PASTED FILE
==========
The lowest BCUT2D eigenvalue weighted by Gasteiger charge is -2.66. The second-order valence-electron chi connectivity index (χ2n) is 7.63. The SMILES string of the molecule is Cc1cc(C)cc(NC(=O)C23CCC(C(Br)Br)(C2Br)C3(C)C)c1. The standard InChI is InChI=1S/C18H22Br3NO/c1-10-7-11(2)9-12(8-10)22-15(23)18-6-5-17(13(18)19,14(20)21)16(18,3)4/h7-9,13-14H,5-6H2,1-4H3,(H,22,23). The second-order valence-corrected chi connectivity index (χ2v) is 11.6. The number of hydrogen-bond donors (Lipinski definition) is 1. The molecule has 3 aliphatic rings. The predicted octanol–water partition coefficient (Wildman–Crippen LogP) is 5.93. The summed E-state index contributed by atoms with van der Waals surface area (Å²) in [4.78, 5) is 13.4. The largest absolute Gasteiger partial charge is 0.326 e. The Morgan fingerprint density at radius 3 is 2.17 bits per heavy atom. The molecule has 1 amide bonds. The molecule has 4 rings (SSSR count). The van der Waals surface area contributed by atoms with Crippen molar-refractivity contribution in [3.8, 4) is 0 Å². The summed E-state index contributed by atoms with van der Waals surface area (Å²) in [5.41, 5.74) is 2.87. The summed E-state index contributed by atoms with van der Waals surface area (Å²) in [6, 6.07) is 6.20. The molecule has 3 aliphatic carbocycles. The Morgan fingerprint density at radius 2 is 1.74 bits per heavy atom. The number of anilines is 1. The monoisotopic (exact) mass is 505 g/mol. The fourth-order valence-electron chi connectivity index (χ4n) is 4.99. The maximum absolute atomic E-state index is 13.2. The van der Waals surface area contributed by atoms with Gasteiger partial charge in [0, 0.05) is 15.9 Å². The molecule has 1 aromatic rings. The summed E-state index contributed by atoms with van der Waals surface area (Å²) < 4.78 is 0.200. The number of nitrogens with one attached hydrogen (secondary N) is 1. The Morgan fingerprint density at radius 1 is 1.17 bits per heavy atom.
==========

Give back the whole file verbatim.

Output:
The lowest BCUT2D eigenvalue weighted by Gasteiger charge is -2.66. The second-order valence-electron chi connectivity index (χ2n) is 7.63. The SMILES string of the molecule is Cc1cc(C)cc(NC(=O)C23CCC(C(Br)Br)(C2Br)C3(C)C)c1. The standard InChI is InChI=1S/C18H22Br3NO/c1-10-7-11(2)9-12(8-10)22-15(23)18-6-5-17(13(18)19,14(20)21)16(18,3)4/h7-9,13-14H,5-6H2,1-4H3,(H,22,23). The second-order valence-corrected chi connectivity index (χ2v) is 11.6. The number of hydrogen-bond donors (Lipinski definition) is 1. The molecule has 3 aliphatic rings. The predicted octanol–water partition coefficient (Wildman–Crippen LogP) is 5.93. The summed E-state index contributed by atoms with van der Waals surface area (Å²) in [4.78, 5) is 13.4. The largest absolute Gasteiger partial charge is 0.326 e. The Morgan fingerprint density at radius 3 is 2.17 bits per heavy atom. The molecule has 1 amide bonds. The molecule has 4 rings (SSSR count). The van der Waals surface area contributed by atoms with Crippen molar-refractivity contribution in [3.8, 4) is 0 Å². The summed E-state index contributed by atoms with van der Waals surface area (Å²) in [5.41, 5.74) is 2.87. The summed E-state index contributed by atoms with van der Waals surface area (Å²) in [6, 6.07) is 6.20. The molecule has 3 aliphatic carbocycles. The Morgan fingerprint density at radius 2 is 1.74 bits per heavy atom. The number of anilines is 1. The monoisotopic (exact) mass is 505 g/mol. The fourth-order valence-electron chi connectivity index (χ4n) is 4.99. The maximum absolute atomic E-state index is 13.2. The van der Waals surface area contributed by atoms with Gasteiger partial charge in [0, 0.05) is 15.9 Å². The molecule has 1 aromatic rings. The summed E-state index contributed by atoms with van der Waals surface area (Å²) < 4.78 is 0.200. The number of nitrogens with one attached hydrogen (secondary N) is 1. The Morgan fingerprint density at radius 1 is 1.17 bits per heavy atom.